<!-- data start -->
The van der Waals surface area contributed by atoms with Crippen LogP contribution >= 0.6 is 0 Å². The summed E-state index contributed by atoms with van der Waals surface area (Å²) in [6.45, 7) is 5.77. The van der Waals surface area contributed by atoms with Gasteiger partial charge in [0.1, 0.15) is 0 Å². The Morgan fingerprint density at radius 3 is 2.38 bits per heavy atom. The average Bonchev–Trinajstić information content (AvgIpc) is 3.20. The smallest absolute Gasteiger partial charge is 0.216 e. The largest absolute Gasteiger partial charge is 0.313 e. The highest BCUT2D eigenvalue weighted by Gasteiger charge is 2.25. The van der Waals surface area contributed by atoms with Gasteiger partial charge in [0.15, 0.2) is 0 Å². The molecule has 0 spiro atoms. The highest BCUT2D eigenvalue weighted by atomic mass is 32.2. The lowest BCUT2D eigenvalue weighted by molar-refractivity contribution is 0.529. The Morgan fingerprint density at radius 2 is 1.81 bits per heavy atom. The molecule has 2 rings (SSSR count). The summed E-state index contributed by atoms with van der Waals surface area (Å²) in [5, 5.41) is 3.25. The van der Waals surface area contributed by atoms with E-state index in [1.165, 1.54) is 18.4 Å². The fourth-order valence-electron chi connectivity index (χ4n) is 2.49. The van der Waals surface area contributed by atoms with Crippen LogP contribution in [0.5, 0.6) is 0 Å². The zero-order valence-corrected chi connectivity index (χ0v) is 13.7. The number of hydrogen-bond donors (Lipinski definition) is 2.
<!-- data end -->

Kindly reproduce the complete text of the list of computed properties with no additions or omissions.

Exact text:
The van der Waals surface area contributed by atoms with Crippen LogP contribution >= 0.6 is 0 Å². The summed E-state index contributed by atoms with van der Waals surface area (Å²) in [6.45, 7) is 5.77. The van der Waals surface area contributed by atoms with Gasteiger partial charge in [0.1, 0.15) is 0 Å². The Morgan fingerprint density at radius 3 is 2.38 bits per heavy atom. The average Bonchev–Trinajstić information content (AvgIpc) is 3.20. The smallest absolute Gasteiger partial charge is 0.216 e. The largest absolute Gasteiger partial charge is 0.313 e. The highest BCUT2D eigenvalue weighted by Gasteiger charge is 2.25. The van der Waals surface area contributed by atoms with Gasteiger partial charge in [0.15, 0.2) is 0 Å². The molecule has 0 spiro atoms. The highest BCUT2D eigenvalue weighted by atomic mass is 32.2. The lowest BCUT2D eigenvalue weighted by molar-refractivity contribution is 0.529. The Morgan fingerprint density at radius 2 is 1.81 bits per heavy atom. The molecule has 2 rings (SSSR count). The summed E-state index contributed by atoms with van der Waals surface area (Å²) in [5, 5.41) is 3.25. The van der Waals surface area contributed by atoms with E-state index in [1.165, 1.54) is 18.4 Å². The fourth-order valence-electron chi connectivity index (χ4n) is 2.49. The van der Waals surface area contributed by atoms with Crippen LogP contribution in [0.5, 0.6) is 0 Å². The zero-order valence-corrected chi connectivity index (χ0v) is 13.7. The number of hydrogen-bond donors (Lipinski definition) is 2.